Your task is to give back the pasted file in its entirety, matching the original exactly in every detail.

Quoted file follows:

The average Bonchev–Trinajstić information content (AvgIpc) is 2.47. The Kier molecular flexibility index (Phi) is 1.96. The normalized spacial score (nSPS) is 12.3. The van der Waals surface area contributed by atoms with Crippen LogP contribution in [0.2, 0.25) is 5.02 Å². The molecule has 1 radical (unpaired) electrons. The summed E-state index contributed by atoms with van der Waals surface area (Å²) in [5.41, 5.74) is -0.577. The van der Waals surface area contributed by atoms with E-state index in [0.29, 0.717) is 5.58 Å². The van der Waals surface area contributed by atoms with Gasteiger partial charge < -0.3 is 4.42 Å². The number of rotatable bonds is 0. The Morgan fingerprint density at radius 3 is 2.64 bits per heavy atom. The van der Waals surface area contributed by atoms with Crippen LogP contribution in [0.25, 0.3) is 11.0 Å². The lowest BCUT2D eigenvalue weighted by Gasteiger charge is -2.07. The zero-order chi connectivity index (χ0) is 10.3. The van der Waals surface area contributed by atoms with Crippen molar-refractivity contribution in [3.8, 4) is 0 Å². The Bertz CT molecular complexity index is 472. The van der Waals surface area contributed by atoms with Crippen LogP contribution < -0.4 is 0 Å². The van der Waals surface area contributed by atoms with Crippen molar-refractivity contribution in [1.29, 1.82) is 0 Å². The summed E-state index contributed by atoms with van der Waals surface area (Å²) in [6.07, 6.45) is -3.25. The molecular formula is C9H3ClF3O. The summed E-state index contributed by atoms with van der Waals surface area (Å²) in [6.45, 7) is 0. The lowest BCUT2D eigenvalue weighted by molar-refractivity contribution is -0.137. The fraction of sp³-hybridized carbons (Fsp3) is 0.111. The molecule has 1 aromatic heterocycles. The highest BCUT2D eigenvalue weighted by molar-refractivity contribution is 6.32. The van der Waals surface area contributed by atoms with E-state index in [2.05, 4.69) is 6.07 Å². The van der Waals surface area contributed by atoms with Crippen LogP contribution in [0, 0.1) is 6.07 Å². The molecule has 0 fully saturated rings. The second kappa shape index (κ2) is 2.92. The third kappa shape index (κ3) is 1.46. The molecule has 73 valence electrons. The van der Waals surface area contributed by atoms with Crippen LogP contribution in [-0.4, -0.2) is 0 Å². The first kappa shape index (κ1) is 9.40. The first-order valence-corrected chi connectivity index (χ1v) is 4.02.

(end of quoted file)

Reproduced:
The average Bonchev–Trinajstić information content (AvgIpc) is 2.47. The Kier molecular flexibility index (Phi) is 1.96. The normalized spacial score (nSPS) is 12.3. The van der Waals surface area contributed by atoms with Crippen LogP contribution in [0.2, 0.25) is 5.02 Å². The molecule has 1 radical (unpaired) electrons. The summed E-state index contributed by atoms with van der Waals surface area (Å²) in [5.41, 5.74) is -0.577. The van der Waals surface area contributed by atoms with E-state index in [0.29, 0.717) is 5.58 Å². The van der Waals surface area contributed by atoms with Gasteiger partial charge < -0.3 is 4.42 Å². The number of rotatable bonds is 0. The Morgan fingerprint density at radius 3 is 2.64 bits per heavy atom. The van der Waals surface area contributed by atoms with Crippen LogP contribution in [0.25, 0.3) is 11.0 Å². The lowest BCUT2D eigenvalue weighted by Gasteiger charge is -2.07. The zero-order chi connectivity index (χ0) is 10.3. The van der Waals surface area contributed by atoms with Crippen molar-refractivity contribution in [3.8, 4) is 0 Å². The Bertz CT molecular complexity index is 472. The van der Waals surface area contributed by atoms with Crippen LogP contribution < -0.4 is 0 Å². The van der Waals surface area contributed by atoms with Crippen molar-refractivity contribution in [1.29, 1.82) is 0 Å². The summed E-state index contributed by atoms with van der Waals surface area (Å²) in [6.07, 6.45) is -3.25. The molecular formula is C9H3ClF3O. The summed E-state index contributed by atoms with van der Waals surface area (Å²) in [6.45, 7) is 0. The lowest BCUT2D eigenvalue weighted by molar-refractivity contribution is -0.137. The fraction of sp³-hybridized carbons (Fsp3) is 0.111. The molecule has 1 aromatic heterocycles. The highest BCUT2D eigenvalue weighted by molar-refractivity contribution is 6.32. The van der Waals surface area contributed by atoms with E-state index in [2.05, 4.69) is 6.07 Å². The van der Waals surface area contributed by atoms with Crippen LogP contribution in [0, 0.1) is 6.07 Å². The molecule has 0 fully saturated rings. The second kappa shape index (κ2) is 2.92. The third kappa shape index (κ3) is 1.46. The molecule has 73 valence electrons. The van der Waals surface area contributed by atoms with Crippen LogP contribution in [-0.4, -0.2) is 0 Å². The first kappa shape index (κ1) is 9.40. The first-order valence-corrected chi connectivity index (χ1v) is 4.02.